|A novel multiplex quantitative DNA array based PCR (MQDA-PCR) for quantification of transgenic maize in food and feed.|
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|PMID: 12771226 Owner: NLM Status: MEDLINE|
|We have developed a novel multiplex quantitative DNA array based PCR method (MQDA-PCR). The MQDA-PCR is general and may be used in all areas of biological science where simultaneous quantification of multiple gene targets is desired. We used quantification of transgenic maize in food and feed as a model system to show the applicability of the method. The method is based on a two-step PCR. In the first few cycles bipartite primers containing a universal 5' 'HEAD' region and a 3' region specific to each genetically modified (GM) construct are employed. The unused primers are then degraded with a single-strand DNA-specific exonuclease. The second step of the PCR is run containing only primers consisting of the universal HEAD region. The removal of the primers is essential to create a competitive, and thus quantitative PCR. Oligo nucleotides hybridising to internal segments of the PCR products are then sequence specifically labelled in a cyclic linear signal amplification reaction. This is done both to increase the sensitivity and the specificity of the assay. Hybridisation of the labelled oligonucleotides to their complementary sequences in a DNA array enables multiplex detection. Quantitative information was obtained in the range 0.1-2% for the different GM constructs tested. Seventeen different food and feed samples were screened using a twelve-plex system for simultaneous detection of seven different GM maize events (Bt176, Bt11, Mon810, T25, GA21, CBH351 and DBT418). Ten samples were GM positive containing mainly mixtures of Mon810, Bt11 and Bt176 DNA. One sample contained appreciable amounts of GA21. An eight-plex MQDA-PCR system for detection of Mon810, Bt11 and Bt176 was evaluated by comparison with simplex 5' nuclease PCRs. There were no significant differences in the quantifications using the two approaches. The samples could, by both methods, be quantified as containing >2%, between 1 and 2%, between 0.1 and 1%, or <0.1% in 43 out of 47 determinations. The described method is modular, and thus suited for future needs in GM detection.|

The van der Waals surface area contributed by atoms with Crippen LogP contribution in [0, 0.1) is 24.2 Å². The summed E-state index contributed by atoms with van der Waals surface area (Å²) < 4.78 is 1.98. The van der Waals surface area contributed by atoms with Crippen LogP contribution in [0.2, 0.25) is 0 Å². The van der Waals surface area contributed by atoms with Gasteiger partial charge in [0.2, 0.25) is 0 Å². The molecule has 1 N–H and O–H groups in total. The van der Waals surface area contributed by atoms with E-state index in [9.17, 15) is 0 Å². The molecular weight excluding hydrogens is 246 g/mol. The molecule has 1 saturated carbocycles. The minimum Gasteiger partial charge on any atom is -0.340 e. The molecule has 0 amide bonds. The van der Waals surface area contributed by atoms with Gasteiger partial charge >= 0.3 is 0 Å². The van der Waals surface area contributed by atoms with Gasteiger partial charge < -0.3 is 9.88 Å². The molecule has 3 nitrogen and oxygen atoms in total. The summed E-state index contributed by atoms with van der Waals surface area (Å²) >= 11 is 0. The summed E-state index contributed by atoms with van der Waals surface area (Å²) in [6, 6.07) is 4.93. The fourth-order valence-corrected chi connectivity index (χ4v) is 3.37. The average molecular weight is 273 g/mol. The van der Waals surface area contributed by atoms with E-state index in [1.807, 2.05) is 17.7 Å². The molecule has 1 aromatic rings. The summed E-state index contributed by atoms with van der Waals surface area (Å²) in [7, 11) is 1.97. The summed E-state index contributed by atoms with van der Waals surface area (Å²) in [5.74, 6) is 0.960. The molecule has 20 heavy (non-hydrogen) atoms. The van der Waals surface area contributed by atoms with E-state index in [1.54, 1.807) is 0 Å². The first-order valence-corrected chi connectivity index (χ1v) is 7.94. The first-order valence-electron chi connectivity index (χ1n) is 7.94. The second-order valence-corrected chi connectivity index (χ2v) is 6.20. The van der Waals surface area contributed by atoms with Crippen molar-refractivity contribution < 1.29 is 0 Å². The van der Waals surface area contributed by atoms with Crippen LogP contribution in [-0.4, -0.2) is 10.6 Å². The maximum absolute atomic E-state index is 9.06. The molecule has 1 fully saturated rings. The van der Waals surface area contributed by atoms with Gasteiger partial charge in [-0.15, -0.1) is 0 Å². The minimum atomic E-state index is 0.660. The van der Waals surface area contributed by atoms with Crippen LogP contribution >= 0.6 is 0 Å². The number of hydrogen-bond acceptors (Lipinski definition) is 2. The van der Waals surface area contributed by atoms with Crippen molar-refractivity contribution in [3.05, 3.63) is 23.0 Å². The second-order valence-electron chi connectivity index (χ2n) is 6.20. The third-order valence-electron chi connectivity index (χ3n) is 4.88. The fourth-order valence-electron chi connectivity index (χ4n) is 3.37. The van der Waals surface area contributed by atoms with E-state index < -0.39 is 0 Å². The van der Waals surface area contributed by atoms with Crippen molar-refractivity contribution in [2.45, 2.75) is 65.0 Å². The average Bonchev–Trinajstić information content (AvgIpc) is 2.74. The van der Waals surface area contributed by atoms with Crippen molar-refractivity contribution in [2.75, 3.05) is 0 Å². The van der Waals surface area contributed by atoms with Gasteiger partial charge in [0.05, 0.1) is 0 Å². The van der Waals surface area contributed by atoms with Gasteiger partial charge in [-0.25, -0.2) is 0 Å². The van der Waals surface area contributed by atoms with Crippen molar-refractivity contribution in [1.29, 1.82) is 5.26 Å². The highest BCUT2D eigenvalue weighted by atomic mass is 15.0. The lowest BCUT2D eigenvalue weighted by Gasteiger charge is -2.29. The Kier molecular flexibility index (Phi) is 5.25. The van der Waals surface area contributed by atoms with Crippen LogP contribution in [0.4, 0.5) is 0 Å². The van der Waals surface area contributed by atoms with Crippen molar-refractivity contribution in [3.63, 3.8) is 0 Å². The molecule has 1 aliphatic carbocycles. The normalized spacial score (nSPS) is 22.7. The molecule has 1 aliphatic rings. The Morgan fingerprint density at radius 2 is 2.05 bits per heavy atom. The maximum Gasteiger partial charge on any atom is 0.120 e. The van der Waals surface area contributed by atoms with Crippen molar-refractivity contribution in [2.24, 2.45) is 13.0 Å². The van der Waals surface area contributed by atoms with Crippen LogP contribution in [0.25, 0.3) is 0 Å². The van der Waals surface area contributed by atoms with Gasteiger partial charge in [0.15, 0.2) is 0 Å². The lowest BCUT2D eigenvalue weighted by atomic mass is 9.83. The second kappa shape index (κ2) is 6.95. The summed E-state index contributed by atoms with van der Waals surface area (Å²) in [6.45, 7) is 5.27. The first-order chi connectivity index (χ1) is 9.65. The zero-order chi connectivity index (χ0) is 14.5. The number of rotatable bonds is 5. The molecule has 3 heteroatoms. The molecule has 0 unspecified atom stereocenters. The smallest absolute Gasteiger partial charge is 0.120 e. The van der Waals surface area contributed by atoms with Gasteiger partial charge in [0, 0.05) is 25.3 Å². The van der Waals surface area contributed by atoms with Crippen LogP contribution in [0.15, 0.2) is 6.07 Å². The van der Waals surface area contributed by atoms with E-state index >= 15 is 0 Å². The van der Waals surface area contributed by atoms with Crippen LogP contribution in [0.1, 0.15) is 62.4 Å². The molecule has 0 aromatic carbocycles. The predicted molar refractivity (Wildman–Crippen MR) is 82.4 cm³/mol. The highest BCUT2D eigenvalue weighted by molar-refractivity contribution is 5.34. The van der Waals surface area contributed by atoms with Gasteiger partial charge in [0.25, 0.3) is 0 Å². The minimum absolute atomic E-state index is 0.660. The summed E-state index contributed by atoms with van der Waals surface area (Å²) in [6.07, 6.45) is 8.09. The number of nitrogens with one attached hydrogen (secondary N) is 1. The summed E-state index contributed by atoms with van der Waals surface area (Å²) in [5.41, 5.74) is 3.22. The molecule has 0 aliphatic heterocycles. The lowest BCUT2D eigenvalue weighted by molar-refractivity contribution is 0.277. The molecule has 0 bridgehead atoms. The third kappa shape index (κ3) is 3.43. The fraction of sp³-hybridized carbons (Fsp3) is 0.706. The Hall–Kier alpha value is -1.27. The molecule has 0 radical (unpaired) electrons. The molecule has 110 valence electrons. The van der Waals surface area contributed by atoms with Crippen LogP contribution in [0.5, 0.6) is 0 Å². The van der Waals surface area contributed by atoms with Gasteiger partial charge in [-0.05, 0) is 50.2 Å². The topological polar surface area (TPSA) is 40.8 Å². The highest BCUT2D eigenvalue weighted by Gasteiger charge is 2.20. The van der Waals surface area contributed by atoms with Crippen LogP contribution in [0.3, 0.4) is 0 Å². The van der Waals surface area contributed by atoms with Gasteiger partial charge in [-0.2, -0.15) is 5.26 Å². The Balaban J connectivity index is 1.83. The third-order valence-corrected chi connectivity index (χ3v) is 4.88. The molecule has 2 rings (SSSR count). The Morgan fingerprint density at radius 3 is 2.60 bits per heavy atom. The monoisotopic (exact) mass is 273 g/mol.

|Knut Rudi; Ida Rud; Askild Holck|
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|Type: Evaluation Studies; Journal Article; Research Support, Non-U.S. Gov't|